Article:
Regarding UCB’s draft enviornmental impact report (DEIR) for the Southeast Campus Integrated Projects (SCIP), which include retrofitting Memorial stadium, a new Student Athlete High Performance Center (SAHPC), new parking garage, and other improvements, John Galen Howard was right.
Back in the 1920s when the university first proposed the stadium, Campus Architect John Galen Howard opposed building the stadium in its current location, primarily because it was over the Hayward Fault. From Berkeley historians and preservationists, we can piece together other concerns of the day.
First and foremost, the Hayward Fault bisects the Memorial Stadium, and the proposed 158,000-square-foot SAHPC adjacent to the stadium is within the Alquist-Priolo Fault Hazard Zone of the fault as is the proposed 911-car parking garage. It is now known that this fault is in one of the most dangerous locations in CA with a 27 percent probability of a 6.7 quake causing significant damage to persons and property by 2032. The university proposes to more than double the number of capacity events which would mean more people—both those attending events and those living in adjacent neighborhoods—would be exposed to greater risk in the event of a major earthquake. The DEIR downplays the seriousness of this increased risk and does not look at less risky alternatives.
Second, access to the stadium and other buildings is through already congested narrow streets designed almost a century ago to serve a primarily residential area. Access remains difficult and would be made worse by the additional parking facility and more events. There is only one egress and one ingress to the new 911-car parking structure off Centennial Drive where it meets Gayley Road. Gridlock would be sure to ensue before and after a football game! This impact is not adequately covered by the DEIR nor is it fully mitigated.
Third, nature lovers, including early Sierra Club leaders and professors, used to meet frequently in the area which became the stadium site to hike up Strawberry Canyon along Strawberry Creek, passing a beautiful waterfall (now culverted). This group opposed the stadium plan because they wanted to preserve a beautiful natural area. The university now plans to destroy 100 live oaks, including three or four rare heritage oaks, in the same area in order to build the student athletic center. One wonders if it would be possible to save these majestic, historical and long-lived trees or to build around them, preserving them in place. This latter option is not addressed in the DEIR.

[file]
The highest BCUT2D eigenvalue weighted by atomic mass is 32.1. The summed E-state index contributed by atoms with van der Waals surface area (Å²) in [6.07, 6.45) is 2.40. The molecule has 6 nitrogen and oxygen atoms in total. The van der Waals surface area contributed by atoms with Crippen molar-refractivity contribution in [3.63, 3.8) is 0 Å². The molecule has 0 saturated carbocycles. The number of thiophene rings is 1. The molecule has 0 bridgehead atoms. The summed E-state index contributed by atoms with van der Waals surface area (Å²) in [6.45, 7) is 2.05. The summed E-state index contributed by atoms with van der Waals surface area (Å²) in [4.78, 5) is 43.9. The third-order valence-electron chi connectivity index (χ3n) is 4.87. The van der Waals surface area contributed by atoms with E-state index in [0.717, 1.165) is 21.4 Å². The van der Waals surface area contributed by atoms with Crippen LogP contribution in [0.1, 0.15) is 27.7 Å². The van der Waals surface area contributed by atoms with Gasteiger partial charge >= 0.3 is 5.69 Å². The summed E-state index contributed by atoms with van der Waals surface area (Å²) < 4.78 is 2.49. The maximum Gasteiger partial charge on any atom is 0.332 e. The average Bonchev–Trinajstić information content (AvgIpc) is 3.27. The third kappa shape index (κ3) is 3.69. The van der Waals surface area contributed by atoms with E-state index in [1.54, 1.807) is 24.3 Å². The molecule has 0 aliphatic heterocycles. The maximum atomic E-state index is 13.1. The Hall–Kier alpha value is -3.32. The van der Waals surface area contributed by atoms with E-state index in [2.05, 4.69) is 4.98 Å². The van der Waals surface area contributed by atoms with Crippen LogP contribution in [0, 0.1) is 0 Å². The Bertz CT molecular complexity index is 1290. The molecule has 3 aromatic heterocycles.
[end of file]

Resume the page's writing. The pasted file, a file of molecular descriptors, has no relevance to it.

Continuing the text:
Fourth, residents of Panoramic Hill area were concerned about access to that area in case of fire or other emergencies since there was only one narrow road entering and leaving the area. There continues to be only one narrow road into and out of the area, Panoramic Way, which begins very close to the stadium and would very likely be adversely impacted by stadium and student athletic facility construction activity. The building of these new structures would exacerbate an already dangerous situation and increase risk to the area. An emergency access route is needed in case of fire or other disaster. The DEIR identifies the issue but does not suggest adequate mitigation.
Given the significance of these concerns and requirements of CEQA, the university needs to look carefully at alternatives. One mentioned in the DEIR is to relocate the stadium and possibly the student athletic facility to Golden Gate Fields on the Albany waterfront. However, that alternative would conflict with plans for completing the Eastshore State Park. A plan for protecting the waterfront area is currently the subject of an initiative campaign in Albany.
Another alternative the university might want to look at is using the Oakland Coliseum for football games. Although located in another city, one has only to remember that UCLA’s football team plays some 20 miles away in Pasadena to see it is possible to play football games outside of Berkeley. This alternative should at least be looked at in the DEIR and should include an analysis of local and regional traffic impacts.
Furthermore, the university should consider: doing a minimal seismic retrofit of the stadium, thereby preserving its historical value; maintaining the current number of games per year; and building the student athletic facility in a safer, more easily accessible location.
Another parking alternative the DEIR should consider is building several satellite parking structures in the downtown area, e.g. the Department of Health Services building, UC Extension Building and Tang parking lot, rather than centralizing and concentrating parking in one building near the stadium, which includes 411 new parking spaces. Dispersing parking in this way might lessen the impact of additional parking in the Gayley Road area and surrounding neighborhoods. What is needed is an overall analysis of the impact of campus parking on Berkeley streets, including the new Underhill parking structure currently under construction.
Let’s hope the university will listen this time to John Galen Howard.
Helen Burke is a Berkeley resident.